As ‘This Is Us’ ends, Mandy Moore resumes life as a musician on the road

The singer-actress brings along her talented husband, her baby son and songs from her relatable new album ‘In Real Life.’

SHARE As ‘This Is Us’ ends, Mandy Moore resumes life as a musician on the road

Mandy Moore is on tour for the first time since 2007, performing music from her new album “In Real Life.” |

Jenna Jones

For six years, we have known her as the ultimate matriarch Rebecca Pearson on NBC’s hit series “This Is Us.” But with the show concluding on Tuesday, actress and singer Mandy Moore is getting back on the road for the first time in over a decade to share pieces of her new album.

“The last time I toured was 2007, and it really was the first time I had toured in a good chunk of time as well. I have these long lulls between going on the road, so it feels like an entirely new world that I have to re-learn,” Moore explained in a phone conversation ahead of a stop at the Vic Theatre on July 11.

This time around though, she’ll have the support of her husband, Taylor Goldsmith of the indie-folk band Dawes, who knows all too well the ins and outs of being on the road. He and his bandmate/brother Griffin will be part of Moore’s touring musician ensemble, and they also will be accompanied by Moore’s infant son Gus for what she is anticipating will be the “ultimate family road trip.”

“The fact that we could line this up touring-wise where [Taylor and Griffin] could come out with us during their time off, I know it’s never going to work out to do it again,” she said. “So I’m definitely soaking it all in.”

Mandy Moore concert


When: 7:30 p.m., July 11

Where: Vic Theatre, 3145 N. Sheffield

Tickets: $40+


In a previous life, Moore may have been a teen queen known for her bubblegum pop hits like “Candy” and starring in high school dramas like “A Walk to Remember,” but there is a noticeable maturity and true relatability displayed on the new album, “In Real Life” (out now on Verve Forecast). It’s apparent not just in the refined sounds covering the gamut of folk music, synth pop and singer-songwriter territory (helped by collaborators including the members of Dawes as well as the indie pop band Lucius), but also in the material itself.

“So much of this record was influenced by this impending idea of parenthood and knowing this next chapter was upon us and what it was going to mean and how it was going to unfold. And really knowing how life was going to look different and even reflecting back on my own childhood and my [relationship with] my parents,” shared Moore, who welcomed Gus in February 2021.“I’m way more intentional with my time and my boundaries now being a parent. I tended to suffer from being a people-pleaser earlier in my life, but it’s crazy how that switches on when you have someone else to be responsible for. There was no way that this life-changing event wouldn’t influence the music I write and how I write.”


Her new record, Moore says, was influenced by impending motherhood and considering “what it was going to mean and how it was going to unfold.”

Jenna Jones

In the sweetly revealing music video for the “In Real Life” title track, Moore shares some moments of her home life with self-recorded snippets of her waking up, caring for her son and being in the studio. The video also features cameos from a slew of her friends who submitted their own “day in the life” cellphone footage, like Hilary Duff, Amanda Kloots and of course her “This Is Us” castmates including Chrissy Metz, Justin Hartley and Jon Huertas.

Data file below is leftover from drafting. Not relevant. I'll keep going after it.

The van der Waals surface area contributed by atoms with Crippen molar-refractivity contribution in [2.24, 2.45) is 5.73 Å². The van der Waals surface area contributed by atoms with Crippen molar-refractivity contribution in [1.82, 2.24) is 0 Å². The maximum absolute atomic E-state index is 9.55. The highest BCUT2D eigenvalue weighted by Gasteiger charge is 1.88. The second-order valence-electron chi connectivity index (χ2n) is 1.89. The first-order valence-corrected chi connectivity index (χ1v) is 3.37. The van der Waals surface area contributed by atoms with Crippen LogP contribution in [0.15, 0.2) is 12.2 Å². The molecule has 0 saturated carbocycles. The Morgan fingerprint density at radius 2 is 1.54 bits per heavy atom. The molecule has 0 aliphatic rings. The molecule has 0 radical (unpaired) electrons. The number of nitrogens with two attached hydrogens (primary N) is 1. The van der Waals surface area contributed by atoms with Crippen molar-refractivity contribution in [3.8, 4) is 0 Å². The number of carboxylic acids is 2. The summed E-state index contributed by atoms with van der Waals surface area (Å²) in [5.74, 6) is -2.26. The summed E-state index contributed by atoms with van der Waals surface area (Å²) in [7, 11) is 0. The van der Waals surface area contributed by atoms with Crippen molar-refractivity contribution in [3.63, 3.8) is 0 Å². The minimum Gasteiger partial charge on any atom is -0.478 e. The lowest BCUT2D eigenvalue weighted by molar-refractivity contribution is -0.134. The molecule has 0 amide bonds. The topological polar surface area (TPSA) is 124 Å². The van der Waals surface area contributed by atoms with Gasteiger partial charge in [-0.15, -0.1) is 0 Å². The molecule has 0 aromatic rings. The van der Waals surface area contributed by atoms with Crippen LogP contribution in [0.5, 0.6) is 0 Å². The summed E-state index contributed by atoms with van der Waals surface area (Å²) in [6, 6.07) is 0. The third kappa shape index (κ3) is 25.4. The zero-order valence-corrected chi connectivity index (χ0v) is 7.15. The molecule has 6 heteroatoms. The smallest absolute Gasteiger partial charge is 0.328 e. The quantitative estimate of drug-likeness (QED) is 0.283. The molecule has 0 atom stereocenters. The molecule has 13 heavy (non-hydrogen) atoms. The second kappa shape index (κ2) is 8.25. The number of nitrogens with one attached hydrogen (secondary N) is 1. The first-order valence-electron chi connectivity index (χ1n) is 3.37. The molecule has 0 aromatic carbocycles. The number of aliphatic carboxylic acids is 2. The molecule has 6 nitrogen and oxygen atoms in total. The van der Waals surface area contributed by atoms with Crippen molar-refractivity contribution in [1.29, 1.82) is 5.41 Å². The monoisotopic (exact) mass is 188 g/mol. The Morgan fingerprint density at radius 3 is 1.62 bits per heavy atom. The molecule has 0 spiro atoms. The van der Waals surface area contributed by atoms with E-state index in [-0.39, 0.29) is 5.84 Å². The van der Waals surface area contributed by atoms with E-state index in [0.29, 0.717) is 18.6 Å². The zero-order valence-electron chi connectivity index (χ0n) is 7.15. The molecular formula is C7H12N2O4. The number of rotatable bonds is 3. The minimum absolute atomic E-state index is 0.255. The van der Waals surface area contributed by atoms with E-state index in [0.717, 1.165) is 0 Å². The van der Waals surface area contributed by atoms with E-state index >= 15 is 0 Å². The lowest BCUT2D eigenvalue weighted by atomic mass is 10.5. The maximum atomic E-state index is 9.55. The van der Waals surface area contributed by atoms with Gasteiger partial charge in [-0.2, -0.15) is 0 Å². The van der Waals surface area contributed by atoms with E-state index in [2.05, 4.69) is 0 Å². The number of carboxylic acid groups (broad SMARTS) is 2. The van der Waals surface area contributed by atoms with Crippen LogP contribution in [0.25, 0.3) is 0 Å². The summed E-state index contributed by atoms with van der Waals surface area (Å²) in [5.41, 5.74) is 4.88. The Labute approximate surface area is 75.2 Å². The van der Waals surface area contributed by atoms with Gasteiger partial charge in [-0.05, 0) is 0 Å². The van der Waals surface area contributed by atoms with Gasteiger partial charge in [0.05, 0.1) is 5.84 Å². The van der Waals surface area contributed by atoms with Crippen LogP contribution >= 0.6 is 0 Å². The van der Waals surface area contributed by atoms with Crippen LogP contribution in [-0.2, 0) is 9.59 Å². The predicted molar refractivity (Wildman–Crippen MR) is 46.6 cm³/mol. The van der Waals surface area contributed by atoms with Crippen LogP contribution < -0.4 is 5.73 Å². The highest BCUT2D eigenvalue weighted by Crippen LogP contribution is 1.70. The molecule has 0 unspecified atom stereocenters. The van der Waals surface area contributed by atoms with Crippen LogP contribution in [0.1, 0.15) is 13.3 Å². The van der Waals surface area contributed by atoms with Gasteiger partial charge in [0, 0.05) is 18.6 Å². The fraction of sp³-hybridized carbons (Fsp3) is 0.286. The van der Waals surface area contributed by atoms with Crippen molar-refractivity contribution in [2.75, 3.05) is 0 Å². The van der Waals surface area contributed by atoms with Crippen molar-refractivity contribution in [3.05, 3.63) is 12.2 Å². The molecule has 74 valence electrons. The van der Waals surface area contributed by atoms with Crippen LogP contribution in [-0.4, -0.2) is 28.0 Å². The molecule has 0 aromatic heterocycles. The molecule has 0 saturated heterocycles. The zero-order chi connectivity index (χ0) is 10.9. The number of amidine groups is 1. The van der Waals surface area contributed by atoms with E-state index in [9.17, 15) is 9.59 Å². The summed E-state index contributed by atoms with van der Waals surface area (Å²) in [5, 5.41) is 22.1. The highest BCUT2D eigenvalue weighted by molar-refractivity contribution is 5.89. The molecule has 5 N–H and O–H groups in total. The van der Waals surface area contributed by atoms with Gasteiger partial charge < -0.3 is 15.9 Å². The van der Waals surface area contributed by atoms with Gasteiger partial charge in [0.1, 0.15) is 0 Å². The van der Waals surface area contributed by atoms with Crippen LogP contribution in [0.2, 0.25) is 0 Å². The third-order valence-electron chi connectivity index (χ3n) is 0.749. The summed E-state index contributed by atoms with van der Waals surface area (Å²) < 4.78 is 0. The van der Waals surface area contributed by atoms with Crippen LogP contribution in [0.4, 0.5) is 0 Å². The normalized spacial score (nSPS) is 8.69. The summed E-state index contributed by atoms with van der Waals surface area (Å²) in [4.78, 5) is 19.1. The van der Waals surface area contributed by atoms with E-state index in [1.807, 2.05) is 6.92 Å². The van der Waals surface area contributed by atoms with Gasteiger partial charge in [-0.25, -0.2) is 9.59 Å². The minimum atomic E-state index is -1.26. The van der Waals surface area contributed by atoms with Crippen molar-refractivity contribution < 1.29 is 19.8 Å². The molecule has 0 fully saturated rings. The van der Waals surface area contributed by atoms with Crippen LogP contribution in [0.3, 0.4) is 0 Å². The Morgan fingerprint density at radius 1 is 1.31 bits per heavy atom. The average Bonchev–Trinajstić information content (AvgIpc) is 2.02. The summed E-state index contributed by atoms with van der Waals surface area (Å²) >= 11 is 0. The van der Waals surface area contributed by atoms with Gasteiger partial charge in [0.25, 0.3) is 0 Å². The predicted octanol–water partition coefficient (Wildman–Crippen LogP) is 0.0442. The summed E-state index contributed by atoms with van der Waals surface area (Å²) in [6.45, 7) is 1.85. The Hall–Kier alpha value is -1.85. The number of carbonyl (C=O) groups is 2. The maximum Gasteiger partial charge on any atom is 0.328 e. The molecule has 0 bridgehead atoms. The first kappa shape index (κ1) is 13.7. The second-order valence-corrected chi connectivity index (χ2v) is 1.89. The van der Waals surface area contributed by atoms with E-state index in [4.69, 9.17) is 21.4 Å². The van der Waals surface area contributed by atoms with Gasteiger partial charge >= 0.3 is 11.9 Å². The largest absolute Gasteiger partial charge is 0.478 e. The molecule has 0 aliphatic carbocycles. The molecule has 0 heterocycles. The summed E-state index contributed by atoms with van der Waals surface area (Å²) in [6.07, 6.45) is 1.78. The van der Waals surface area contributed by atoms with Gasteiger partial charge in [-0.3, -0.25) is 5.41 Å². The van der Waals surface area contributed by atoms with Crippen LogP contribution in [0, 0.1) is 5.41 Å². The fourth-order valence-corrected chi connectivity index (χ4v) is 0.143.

Moore would be remiss to not see the parallels of how the award-winning series, which showcases the small and big moments of one family across the span of decades, shaped her and her latest record. Her character Rebecca (for which Moore was nominated for a Golden Globe award for her uncanny ability to play the pivotal role across a range of ages) also once had hopes of being a singer, and the show gives hints of her dream deferred in various flashbacks and montages.

“I had the good fortune of playing the ultimate mother for the past six years, who I kind of already had on a pedestal before [being a mom] became a part of my own life,” she shared. “It makes me want to go back and redo the earlier seasons now that I know what it’s like on a very surface level of what it is to be a parent. … The difference is now I don’t have to fake it on camera anymore.”


The six-season run of “This Is Us,” with Sterling K. Brown and Mandy Moore, will conclude Tuesday night.


With the success of the series, Moore has opened herself up to a whole new audience of fans who have found her music through a back route — and the star is looking forward to the transition from sound stage to real stage.

“For me, it’s all about connecting with people one on one, especially since we haven’t been able to do that these past two years,” she said, noting each show might have some covers but will be heavy on her original material, including 2020’s “Silver Landings.” That’s an album she never got to properly promote due to COVID; in fact, Moore gave the final in-audience performance on “The Tonight Show With Jimmy Fallon” in March 2020 before the great shutdown. 

“That’s what I’m most looking forward to, being able to see people and feel their energy and be able to share these parts of my life from the past, the earlier records, stuff from ‘This Is Us’ and these last two albums,” shared Moore. “It’ll be a fun mini-version of ‘This Is My Life.’ ”

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